Switzerland opens fresh corruption probe against football executives
Switzerland said on Thursday it has opened a criminal corruption probe targeting the head of Paris Saint-Germain football club and beIN media, Nasser Al-Khelaifi, and disgraced former Fifa executive Jerome Valcke.
The allegations against the powerful Qatari sports executive Al-Khelaifi and Valcke, who was Sepp Blatter's long-serving right-hand man at Fifa, relate to the sale of media rights for upcoming World Cups.
A statement from the Swiss attorney general's office (OAG) said the probe which opened in March centres on offences ranging from bribery, fraud, criminal mismanagement and forgery of a document.
The OAG indicated that Al-Khelaifi was under suspicion only for actions taken as the head of the sports media group beIN, which operates on five continents.
But the Qatar broadcaster issued a statement denying any wrongdoing, while confirming French authorities had raided the company's Paris offices following a Swiss request for cooperation.
"beIN Media Group refutes all accusations made by OAG. The company will fully cooperate with the authorities and is confident as to the future developments of this investigation," it said in a statement.
Famed French football club PSG, which grabbed headlines in August for its record signing of Brazilian superstar Neymar, is not implicated in the investigation.
Valcke denied the allegations in an interview with French sports newspaper L'Equipe on Friday.
"They say there have been payments from Nasser to me in return for the sale of rights at a preferential rate. But I've received nothing from Nasser", he told the paper.
"There has never been an exchange between Nasser and me. Never."
Valcke left the OAG on Thursday evening after he was interviewed "as a suspect" by representatives of the Swiss attorney general and "disputes all the allegations", his lawyer told AFP.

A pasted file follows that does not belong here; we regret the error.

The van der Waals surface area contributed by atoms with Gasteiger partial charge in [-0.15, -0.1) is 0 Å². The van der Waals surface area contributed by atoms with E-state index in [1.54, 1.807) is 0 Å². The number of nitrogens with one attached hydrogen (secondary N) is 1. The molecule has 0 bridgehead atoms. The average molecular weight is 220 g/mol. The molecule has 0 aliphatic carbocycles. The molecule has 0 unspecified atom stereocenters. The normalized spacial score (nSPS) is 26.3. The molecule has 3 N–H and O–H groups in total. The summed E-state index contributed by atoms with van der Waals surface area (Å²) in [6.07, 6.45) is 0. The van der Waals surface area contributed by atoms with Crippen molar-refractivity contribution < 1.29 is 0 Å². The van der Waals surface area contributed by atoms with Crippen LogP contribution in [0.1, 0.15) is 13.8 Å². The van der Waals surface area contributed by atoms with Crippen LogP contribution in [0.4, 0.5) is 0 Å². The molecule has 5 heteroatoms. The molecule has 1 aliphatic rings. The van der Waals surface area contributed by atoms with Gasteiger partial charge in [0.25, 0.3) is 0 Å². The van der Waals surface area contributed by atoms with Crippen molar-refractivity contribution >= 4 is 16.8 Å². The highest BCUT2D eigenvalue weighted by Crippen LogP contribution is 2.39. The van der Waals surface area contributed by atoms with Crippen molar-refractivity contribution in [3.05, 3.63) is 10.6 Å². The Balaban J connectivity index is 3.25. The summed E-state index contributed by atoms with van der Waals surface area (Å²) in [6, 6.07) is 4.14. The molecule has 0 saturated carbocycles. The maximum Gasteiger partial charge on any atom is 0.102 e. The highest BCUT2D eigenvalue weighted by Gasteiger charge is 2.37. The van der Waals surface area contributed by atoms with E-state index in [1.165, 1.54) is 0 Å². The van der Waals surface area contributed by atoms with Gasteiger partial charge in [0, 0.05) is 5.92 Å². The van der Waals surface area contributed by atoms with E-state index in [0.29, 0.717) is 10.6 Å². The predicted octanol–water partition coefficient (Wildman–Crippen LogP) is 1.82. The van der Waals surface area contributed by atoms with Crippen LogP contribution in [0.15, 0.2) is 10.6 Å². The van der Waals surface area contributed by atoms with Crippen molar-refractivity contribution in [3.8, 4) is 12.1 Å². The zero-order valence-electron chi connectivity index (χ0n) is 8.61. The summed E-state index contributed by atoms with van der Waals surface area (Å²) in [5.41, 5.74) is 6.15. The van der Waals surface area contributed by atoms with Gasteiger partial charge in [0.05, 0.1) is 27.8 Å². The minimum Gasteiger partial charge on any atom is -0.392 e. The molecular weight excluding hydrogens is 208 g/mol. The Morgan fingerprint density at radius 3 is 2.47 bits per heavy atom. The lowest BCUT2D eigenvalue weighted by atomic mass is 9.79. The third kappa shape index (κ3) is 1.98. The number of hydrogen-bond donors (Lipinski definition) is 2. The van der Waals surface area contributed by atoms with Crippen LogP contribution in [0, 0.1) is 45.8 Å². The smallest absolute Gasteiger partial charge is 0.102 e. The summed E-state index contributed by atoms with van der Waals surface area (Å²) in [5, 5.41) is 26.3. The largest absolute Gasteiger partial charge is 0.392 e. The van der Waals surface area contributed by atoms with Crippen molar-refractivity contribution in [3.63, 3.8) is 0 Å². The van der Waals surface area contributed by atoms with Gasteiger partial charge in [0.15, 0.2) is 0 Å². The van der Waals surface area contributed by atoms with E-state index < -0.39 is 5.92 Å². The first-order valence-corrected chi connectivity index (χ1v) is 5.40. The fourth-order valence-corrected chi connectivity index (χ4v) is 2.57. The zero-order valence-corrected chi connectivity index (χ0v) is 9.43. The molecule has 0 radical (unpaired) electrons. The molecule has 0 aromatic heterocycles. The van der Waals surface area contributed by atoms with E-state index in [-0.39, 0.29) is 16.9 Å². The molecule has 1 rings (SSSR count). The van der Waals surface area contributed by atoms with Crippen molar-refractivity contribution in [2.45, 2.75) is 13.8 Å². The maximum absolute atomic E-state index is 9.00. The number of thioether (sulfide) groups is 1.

"Mr Valcke left the Swiss attorney general's offices where he was heard all day. He came out free, there is no coercive measure against him nor any bail payment," his lawyer Stephane Ceccaldi said.
The OAG said there was a third suspect in the case but identified him only as "a businessman in the sports rights sector".
Prosecutors said they had evidence indicating that Valcke "accepted undue advantages" from the businessman "in connection with the award of media rights for certain countries at the FIFA World Cups in 2018, 2022, 2026 and 2030".
The Swiss OAG also alleged that Valcke had illegal dealings with "Nasser Al-Khelaifi in connection with the award of media rights for certain countries at the Fifa World Cups in 2026 and 2030".
The 2018 and 2022 World Cups will be played in Russia and Qatar respectively, while the 2026 and 2030 tournaments have not yet been awarded.
Questioned in Geneva
Valcke, a French national who also holds South African citizenship, was sacked from his post as Fifa's secretary general last year amid the corruption scandal that brought world football's governing body to its knees.
He became the subject of a separate Swiss corruption probe in March 2016 over criminal mismanagement during his Fifa tenure.
The previously disclosed allegations triggered his dismissal from Fifa and a ten-year ban from football.
Valcke was in Switzerland this week arguing an appeal at the Court of Arbitration for Sport in Lausanne, where he was trying to overturn the ban.
While Valcke was being questioned, authorities in France, Greece, Italy and Spain searched "properties" as part of the probe, Swiss prosecutors said, adding that no suspect in the case was currently in custody.
Unlike Valcke, whose career in world football is generally seen as finished, Al-Khelaifi's prominence in the sport has soared in recent months, especially following the Neymar signing.
PSG paid Barcelona a record 222 million euros ($264 million) for Neymar and Al-Khelaifi vowed that the acquisition would bring the Champions League title to the Paris side within two years.
PSG was bought by Qatar Sports Investments in 2011.
The new probe is the latest in a complex web of scandals that have rocked world football over the last two and a half years.
Dozens of corruption investigations are ongoing in Switzerland, the United States and elsewhere.
Many relate to the sale of broadcast and marketing rights, with Fifa insiders accused of taking kickbacks in exchange for sweetheart deals with broadcasters and promoters.
Fifa president Gianni Infantino, who took over from the disgraced Blatter last year, has vowed to clean up the game.